replaced google search with @duckduckgo

Software update told me that it’s my turn to update to firefox 34. I read earlier that yahoo will replace google as the default search engine on firefox 34 and I was curious to see if that was the case for me.

Surprisingly, no. That’s because I have the always google.com in english plug-in and I use searchbar autosizer to customise other aspects of the search bar.

If firefox had forced me to default to yahoo, I would have changed it. If it wouldn’t let me change, I would have switched to chrome immediately. I remember using yahoo when I first started on the internet, that was before google existed. I haven’t used it for a long time, only when there’s a problem with google. And lately I’ve positively hated yahoo, it never respects my location preference: even if I type yahoo.com manually it forces me to go to the local site, in a language I can’t stand to read and displaying stuff I’m not interested in. Even if I type yahoo.com/ncr, the preference disappears after I click around and go back to the homepage. Ridiculous.

I’ve noticed google doing the same. Even with the add-on that’s supposed to force google.com, it brings me search results on the local site. And changes the url of sites like blogger and youtube to force me to the localised version. It is not an enhanced experience. It is lack of respect of people’s preference.

And makes it so obvious that I’m being tracked, and my data used for marketing. Targeted ads don’t work on me though, I’m very tightly defended by adblock plus.

I switched search engines. I’ve been using duckduckgo for a couple of weeks and I’m pretty happy with the switch. There are many good things about duckduckgo, primarily it’s about privacy, as fastcompany pointed out:

When you do a search from DuckDuckGo’s website or one of its mobile apps, it doesn’t know who you are. There are no user accounts. Your IP address isn’t logged by default. The site doesn’t use search cookies to keep track of what you do over time or where else you go online. It doesn’t save your search history. When you click on a link in DuckDuckGo’s results, those websites won’t see which search terms you used.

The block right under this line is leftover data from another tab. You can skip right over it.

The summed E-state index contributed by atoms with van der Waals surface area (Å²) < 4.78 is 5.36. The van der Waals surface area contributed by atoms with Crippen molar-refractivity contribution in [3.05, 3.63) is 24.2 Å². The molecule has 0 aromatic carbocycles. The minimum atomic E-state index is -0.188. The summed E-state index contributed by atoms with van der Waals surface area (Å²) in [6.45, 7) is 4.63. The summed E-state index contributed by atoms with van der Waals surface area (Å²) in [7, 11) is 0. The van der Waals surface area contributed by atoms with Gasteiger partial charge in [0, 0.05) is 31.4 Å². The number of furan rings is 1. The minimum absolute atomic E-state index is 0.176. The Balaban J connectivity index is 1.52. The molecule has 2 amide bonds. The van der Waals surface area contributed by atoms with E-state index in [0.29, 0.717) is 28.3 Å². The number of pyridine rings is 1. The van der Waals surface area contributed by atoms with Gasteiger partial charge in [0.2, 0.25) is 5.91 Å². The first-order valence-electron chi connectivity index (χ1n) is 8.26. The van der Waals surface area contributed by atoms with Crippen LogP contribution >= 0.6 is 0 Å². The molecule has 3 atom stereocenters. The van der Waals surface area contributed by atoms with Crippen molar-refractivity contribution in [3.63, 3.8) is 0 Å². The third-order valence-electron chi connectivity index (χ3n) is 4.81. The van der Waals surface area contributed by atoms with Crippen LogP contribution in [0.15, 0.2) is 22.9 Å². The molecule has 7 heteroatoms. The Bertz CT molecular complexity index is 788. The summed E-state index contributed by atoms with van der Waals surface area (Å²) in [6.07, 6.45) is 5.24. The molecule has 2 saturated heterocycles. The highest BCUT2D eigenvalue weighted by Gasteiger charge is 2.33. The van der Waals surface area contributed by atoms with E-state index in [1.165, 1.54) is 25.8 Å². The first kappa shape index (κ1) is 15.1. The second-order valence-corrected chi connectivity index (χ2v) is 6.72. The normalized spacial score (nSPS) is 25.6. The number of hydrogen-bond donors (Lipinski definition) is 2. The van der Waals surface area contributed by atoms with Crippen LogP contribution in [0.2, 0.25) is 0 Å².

No wonder its usage has skyrocketed after the Snowden affair. Although my searches aren’t confidental or sensitive, I’m still happy that I have privacy. That little toggle button on the right that enables me to turn off region, that’s what I like. Thank you. Thank you. Thank you.

It looks simple and the results are straightforward. When I searched for gameboy, it brings me first to the official site (something that sometimes ad-driven google doesn’t do) then it’s wikipedia, amazon and ebay—pretty much the expected results. For specific results on a specific site, I just have to add !site in front of my search. So

!amazon gameboy

brings me directly to the amazon search results for gameboy, saving one click. This is only one of a bunch of cool features available.

Of course, it’s not perfect. Search results tend to deteriorate after half a page to weird sites. For more complicated searches I’ve had to go back to google. There is no image search, news article search, map or other google features. Recipe searches bring me to US sites rather than my preferred bbc and UK sites (one advantage of google’s tracking I suppose). These are minor inconvenience, I can live with using duckduckgo for the majority and reverted to google when necessary.

Plus, it’s been blocked behind the great firewall of China, there’s no better endorsement than that.